No one quite knows what to do with single dads when it comes to church socials and fellowship. While church should be the one safe place this man finds community and acceptance, sadly Christians assume he’s fine on his own. In reality, raising kids alone in this world (whether part-time or custodial) is challenging. There’s something pastors can do to minister the love of Christ to these dads. Here are a few dos and don’ts to get you started:
1. Fitting In
DON’T assume your singles ministry can meet his needs. During my years as a single father there were only two choices for singles. One was for college and career-aged singles, the other was for the over-fifty widows.
Neither was a great fit. I was a dad. I had more mature priorities than playing paintball with college kids. Yet I wanted something more active than a quilting bee.
DO encourage families to invite him over. He’s looking for couples who understand the ups and downs of parenting. He longs for mature conversations relative to him, and a husband and wife who can model a stable family life for his kids.
2. Measuring Up
DON’T assume you’re seeing the entire iceberg. Learn the whole story. What may look like signs of a deadbeat dad may just be a father striving to fund two households. A man who is unable to give child support payments is not necessarily a deadbeat dad. According to the U.S. Department of Health and Human Services, the following are not deadbeats:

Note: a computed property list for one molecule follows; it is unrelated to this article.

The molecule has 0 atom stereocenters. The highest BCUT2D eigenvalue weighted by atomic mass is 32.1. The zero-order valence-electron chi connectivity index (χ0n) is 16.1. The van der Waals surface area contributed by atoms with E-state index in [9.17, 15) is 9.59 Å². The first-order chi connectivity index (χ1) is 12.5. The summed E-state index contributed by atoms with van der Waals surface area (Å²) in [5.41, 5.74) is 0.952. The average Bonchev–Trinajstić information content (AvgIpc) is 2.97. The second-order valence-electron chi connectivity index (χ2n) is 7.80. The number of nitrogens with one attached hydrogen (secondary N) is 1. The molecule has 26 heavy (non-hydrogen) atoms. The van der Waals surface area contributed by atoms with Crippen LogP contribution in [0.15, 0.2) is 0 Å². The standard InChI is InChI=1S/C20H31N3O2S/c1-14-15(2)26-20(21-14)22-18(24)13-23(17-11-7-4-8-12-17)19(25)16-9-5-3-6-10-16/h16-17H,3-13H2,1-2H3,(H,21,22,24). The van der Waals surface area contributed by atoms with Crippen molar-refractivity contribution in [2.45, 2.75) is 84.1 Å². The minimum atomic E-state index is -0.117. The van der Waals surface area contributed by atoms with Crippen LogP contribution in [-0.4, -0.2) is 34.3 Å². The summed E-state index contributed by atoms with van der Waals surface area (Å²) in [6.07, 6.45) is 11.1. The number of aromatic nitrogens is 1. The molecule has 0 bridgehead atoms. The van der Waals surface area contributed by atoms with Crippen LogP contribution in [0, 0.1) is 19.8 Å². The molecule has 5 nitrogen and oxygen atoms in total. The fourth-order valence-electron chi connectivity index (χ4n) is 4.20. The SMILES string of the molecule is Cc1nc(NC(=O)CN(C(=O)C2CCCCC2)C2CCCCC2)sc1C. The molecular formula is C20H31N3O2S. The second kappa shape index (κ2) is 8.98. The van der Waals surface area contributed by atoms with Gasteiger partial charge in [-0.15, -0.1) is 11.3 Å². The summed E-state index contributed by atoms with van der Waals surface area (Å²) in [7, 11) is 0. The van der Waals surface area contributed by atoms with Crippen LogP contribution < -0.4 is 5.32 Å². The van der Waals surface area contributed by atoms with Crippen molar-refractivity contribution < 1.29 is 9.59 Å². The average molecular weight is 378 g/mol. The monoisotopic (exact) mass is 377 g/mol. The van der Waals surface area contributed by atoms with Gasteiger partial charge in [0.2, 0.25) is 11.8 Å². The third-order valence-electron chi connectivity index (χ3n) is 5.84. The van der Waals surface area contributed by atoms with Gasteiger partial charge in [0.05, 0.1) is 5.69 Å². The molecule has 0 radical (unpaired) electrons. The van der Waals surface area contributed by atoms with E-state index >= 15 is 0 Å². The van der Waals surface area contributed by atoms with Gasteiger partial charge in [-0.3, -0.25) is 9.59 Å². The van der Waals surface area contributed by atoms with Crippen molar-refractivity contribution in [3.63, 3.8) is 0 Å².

· Those unable to pay the full support due to low-income levels.
· Those who made financial arrangements with the mom outside of court.
· Those waiting for a court order instructing how much to pay and where.
DO pray for him, pastors. The media makes many solo fathers look self-indulging. The truth is, many single dads make guilt-driven decisions to measure up. Pray for your single dad to find a healthy balance and to discover his self-worth in Christ, rather than in their popularity or marital status.
3. A Helping Hand
DON’T assume that just because they are men, they don’t need help around the house or yard. Dads have limited hours in the day. They have dropped the kids off at school, worked all day, cooked, and helped with homework, baths, and laundry. The last thing he wants is to pull weeds on the weekend.
DO be tuned in to his response. No man wants to admit he needs help—it makes him feel inadequate. Keep asking. Typically, guys want help but feel silly admitting it. It’s called ego.
4. Tummy Yummies
DON’T offer to treat him and the kids to fast food. He knows how to do that. He longs for a home-cooked meal with something green and healthy on his plate.
DO encourage your congregation to invite him over for dinner or drop off a meal. He’ll appreciate a night off. Often a non-custodial dad will get his kids for the entire summer. The adjustment to suddenly feeding extra mouths for several weeks can be overwhelming.
Having a strong and helpful church community is a real blessing to those parenting alone. Your church has a wonderful opportunity to reach out to single dads. Although these guys have been around for a long time, reaching out to fathers without spouses is still considered innovative for churches. Whether the solo dad in your church is a well-established member or first-time visitor, your church can have an active and thriving ministry to single dads and their children.
An award-winning author and former single dad, Tez’s passion for ministering to single parents is evident. He and his wife have four children and serve as full-time missionaries. You can learn more at TezBrooks.com.
“The Single Dad Detour: Directions for Fathering After Divorce”